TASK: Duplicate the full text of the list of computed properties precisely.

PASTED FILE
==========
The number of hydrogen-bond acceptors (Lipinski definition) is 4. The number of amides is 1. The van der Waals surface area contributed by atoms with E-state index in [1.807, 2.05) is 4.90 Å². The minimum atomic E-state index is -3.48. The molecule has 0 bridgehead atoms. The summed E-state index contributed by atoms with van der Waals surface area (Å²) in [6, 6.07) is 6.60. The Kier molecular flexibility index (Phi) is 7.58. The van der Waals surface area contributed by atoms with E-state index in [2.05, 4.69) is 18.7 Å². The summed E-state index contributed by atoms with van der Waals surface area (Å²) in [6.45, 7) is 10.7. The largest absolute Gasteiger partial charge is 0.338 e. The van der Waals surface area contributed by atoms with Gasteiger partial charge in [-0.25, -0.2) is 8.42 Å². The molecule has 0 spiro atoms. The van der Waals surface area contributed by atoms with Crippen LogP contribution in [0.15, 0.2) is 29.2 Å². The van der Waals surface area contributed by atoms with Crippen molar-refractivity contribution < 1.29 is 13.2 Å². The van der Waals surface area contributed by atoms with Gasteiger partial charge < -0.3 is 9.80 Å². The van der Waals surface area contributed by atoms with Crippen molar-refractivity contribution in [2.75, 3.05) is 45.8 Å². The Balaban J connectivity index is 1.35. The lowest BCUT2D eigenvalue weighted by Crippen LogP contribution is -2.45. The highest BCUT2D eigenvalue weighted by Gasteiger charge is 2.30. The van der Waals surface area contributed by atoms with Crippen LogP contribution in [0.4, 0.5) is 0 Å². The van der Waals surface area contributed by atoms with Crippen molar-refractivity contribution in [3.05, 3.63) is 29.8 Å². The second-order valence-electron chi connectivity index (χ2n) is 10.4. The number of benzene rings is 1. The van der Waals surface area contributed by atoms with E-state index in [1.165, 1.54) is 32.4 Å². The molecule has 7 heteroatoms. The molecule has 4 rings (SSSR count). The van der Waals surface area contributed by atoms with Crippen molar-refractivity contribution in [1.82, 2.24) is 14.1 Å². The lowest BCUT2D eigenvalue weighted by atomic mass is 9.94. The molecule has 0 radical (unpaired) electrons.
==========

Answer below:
The number of hydrogen-bond acceptors (Lipinski definition) is 4. The number of amides is 1. The van der Waals surface area contributed by atoms with E-state index in [1.807, 2.05) is 4.90 Å². The minimum atomic E-state index is -3.48. The molecule has 0 bridgehead atoms. The summed E-state index contributed by atoms with van der Waals surface area (Å²) in [6, 6.07) is 6.60. The Kier molecular flexibility index (Phi) is 7.58. The van der Waals surface area contributed by atoms with E-state index in [2.05, 4.69) is 18.7 Å². The summed E-state index contributed by atoms with van der Waals surface area (Å²) in [6.45, 7) is 10.7. The largest absolute Gasteiger partial charge is 0.338 e. The van der Waals surface area contributed by atoms with Gasteiger partial charge in [-0.25, -0.2) is 8.42 Å². The molecule has 0 spiro atoms. The van der Waals surface area contributed by atoms with Crippen LogP contribution in [0.15, 0.2) is 29.2 Å². The van der Waals surface area contributed by atoms with Crippen molar-refractivity contribution < 1.29 is 13.2 Å². The van der Waals surface area contributed by atoms with Gasteiger partial charge < -0.3 is 9.80 Å². The van der Waals surface area contributed by atoms with Crippen molar-refractivity contribution in [2.75, 3.05) is 45.8 Å². The Balaban J connectivity index is 1.35. The lowest BCUT2D eigenvalue weighted by Crippen LogP contribution is -2.45. The highest BCUT2D eigenvalue weighted by Gasteiger charge is 2.30. The van der Waals surface area contributed by atoms with Crippen LogP contribution in [0.4, 0.5) is 0 Å². The van der Waals surface area contributed by atoms with Crippen molar-refractivity contribution in [3.05, 3.63) is 29.8 Å². The second-order valence-electron chi connectivity index (χ2n) is 10.4. The number of benzene rings is 1. The van der Waals surface area contributed by atoms with E-state index in [1.165, 1.54) is 32.4 Å². The molecule has 7 heteroatoms. The molecule has 4 rings (SSSR count). The van der Waals surface area contributed by atoms with Crippen molar-refractivity contribution in [1.82, 2.24) is 14.1 Å². The lowest BCUT2D eigenvalue weighted by atomic mass is 9.94. The molecule has 0 radical (unpaired) electrons.